You will find 3 kitchen displays and a moonshine still at The McCreary Museum in Kentucky representing different eras. One kitchen represents 1790, another circa 1900, and lastly, a 1920s Miner’s kitchen.

Another moonshine still is displayed in Kentucky at Barthell Coal Mining Camp.

Note the kitchen wallpaper at Granny’s house. Like

Ancient grist mills automated

In the 1780s Oliver Evans of Delaware invented a grist mill design that was more efficient. Before this, grist mills hadn’t changed their design since the Middle Ages. He was the 3rd person to be granted a patent by the newly opened American Patent Office. Out of necessity in the 1790s many grist mill owners switched to Evan’s grist mill design to stay competitive in the marketplace.

His design included a hopper to process and dry grain, automated conveyances, and other updates.

1830s Grist mills locations unlimited to water supply

By the 1830s mills were powered by steam engines, and no longer had to be located on a river to generate power.

In 1850 there were over 100,000 gristmills. Because people had to visit the mill weekly to get their flours, the local mill became a social event. Now there are fewer than 1,000 mills in the United States, but some are open to the public. Like

If you’d like to visit one, here is a partial list:

More Mills:
See the wikipedia site for List of Water Mills, tidemills, and Gristmill

See Threshing and Milling post

* Gristmills, Grinding grain, preserving history by Marti Attoun. American Profile. Harold Rapp, president of the Society for the Preservation of Old Mills.

* Eating History: Thirty Turning Points in the Making of American Cuisine, by Andrew F. Smith, 2009

* The Young Mill-Wright and Miller’s Guide, by Oliver Evans, 1795

Historic New England posted 9 historic New England kitchens ranging from 1765 to 1968 as part of their 2009 celebration of the Year of the Kitchen. Their traveling exhibition “America’s Kitchens” opens at the museum at New Hampshire Historical Society in Concord, NH.

2011 Exhibit Update: The America’s Kitchens exhibit is now at the American History Museum in Sandwich, Massachusetts and ends on October 31, 2011.

Sorghum was introduced to the American colonies in the early 1600s by African slaves from the Gulf of Guinea, but the wild plant had its origins before the Christian era. Sweet sorghum has been widely cultivated in the U.S. since the 1850s for use as a sweetener. Sweet sorghum syrup tastes like a lighter version of molasses.

The Maasdam family of Maasdam Sorghum Mills in Lynnville, Iowa demonstrated making sorgham via a horse-powered mill at the Old Threshers Reunion. Stalks of sorghum grow like corn, but are about 10-15 feet in height. It is harvested in September by first removing the leaves and then cutting the stalks. The stalks are then milled and the green juice of the stalks is strained and cooked down into a thick brown sweet syrup.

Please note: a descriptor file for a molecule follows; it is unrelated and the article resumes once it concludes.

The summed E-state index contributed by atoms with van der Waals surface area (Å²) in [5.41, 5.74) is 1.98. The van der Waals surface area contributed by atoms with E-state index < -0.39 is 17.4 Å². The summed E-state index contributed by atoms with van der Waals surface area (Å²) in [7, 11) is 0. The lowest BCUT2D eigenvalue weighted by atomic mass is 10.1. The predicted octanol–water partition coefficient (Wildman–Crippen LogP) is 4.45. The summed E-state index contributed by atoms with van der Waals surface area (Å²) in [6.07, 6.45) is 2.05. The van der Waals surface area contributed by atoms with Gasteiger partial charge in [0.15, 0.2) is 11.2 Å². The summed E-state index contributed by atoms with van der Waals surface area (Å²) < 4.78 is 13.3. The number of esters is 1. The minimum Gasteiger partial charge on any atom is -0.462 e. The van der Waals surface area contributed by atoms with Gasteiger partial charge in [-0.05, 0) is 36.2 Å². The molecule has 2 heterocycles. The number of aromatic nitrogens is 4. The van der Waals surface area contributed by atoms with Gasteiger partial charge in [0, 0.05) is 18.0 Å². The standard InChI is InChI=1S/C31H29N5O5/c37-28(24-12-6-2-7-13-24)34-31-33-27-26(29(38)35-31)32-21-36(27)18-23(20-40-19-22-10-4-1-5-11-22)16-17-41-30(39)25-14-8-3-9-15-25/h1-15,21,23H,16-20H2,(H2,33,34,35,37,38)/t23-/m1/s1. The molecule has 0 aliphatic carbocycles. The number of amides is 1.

The stalks are then milled and the green juice of the stalks are strained and cooked down into a thick brown sweet syrup.

. . . . .

Sorghum festivals in the U.S.




In the city…orchards, kitchen-gardens, and hen-coops were not yet uncommon… A large part of the autumn work was the preparation of the stores that were to be put away in the spacious cellar. The packing of butter in firkins and pickled pork in barrels, the smoking of hams and bacon, the corning [preserving in salt brine] of beef rounds and briskets, the chopping of sausage-meat and head-cheese, the trying [melting and separating out impurities] of lard [pig fat], the careful and dainty salting of mackerel and other fish, — made it a busy time for all the household. [Also] in the cellar…kegs of soused pigs’ feet, stone jars of pickles, barrels of red and green apples, bins heaped high with potatoes, parsnips, and turnips…barrels of vinegar, cider, and ale, and canty brown jugs of rum. In the houses of the wealthier sort there was also plenty of wine, either of the claret family or some kind of sack, which was a generic name covering sherries, Canaries, and Madeiras….In the Dutch cupboard or on the sideboard always stood the gleaming decanter of cut glass or the square high-shouldered magnum with its aromatic schnapps.”(1)


“…In the cellar were great bins of apples, potatoes, turnips, beets, and parsnips. There were hogsheads [often 48 inches long and 30 inches in diameter at the head] of corned beef, barrels [often 26-52 US gallon] of salt pork, tubs of hams being salted in brine, tonnekens of salt shad and mackerel, firkins [56 pounds each] of butter, kegs of pigs’ feet, tubs of souse, kilderdins [2 firkins] of lard. On a long swing-shelf were tumblers of spiced fruits, and “rolliches” [seasoned beef strips wrapped in tripe, boiled and pressed together with the broth into loaf, chilled, sliced] head-cheese, and strings of sausages–all Dutch delicacies.

“In strong racks were barrels of cider and vinegar, and often of beer. Many contained barrels of rum and a pipe of Madeira. … In the attic by the chimney was the smoke-house, filled with hams, bacon, smoked beef, and sausages.”(2)


wild turkeys; venison; fish; oysters; terrapin [turtle]; fruits; vegetables; cakes and bread (called baker’s meat, and baked in the public bakeries); suppawn [thick corn-meal and milk porridge] and samp [Indian corn pounded to a coarsely ground powder] adopted from the Native Americans; sausage; rolliches; headcheese; hard and soft waffles; izer cookies [wafers]; olykoeks [donuts]; beer; cider; punch; wine; liquors (3)


Deer and pigs, wild geese and wild turkeys, fish and oysters they had in abundance. They also had peas, beans, corn, and plenty of milk and cheese. Bread and cakes of several kinds were served in their homes.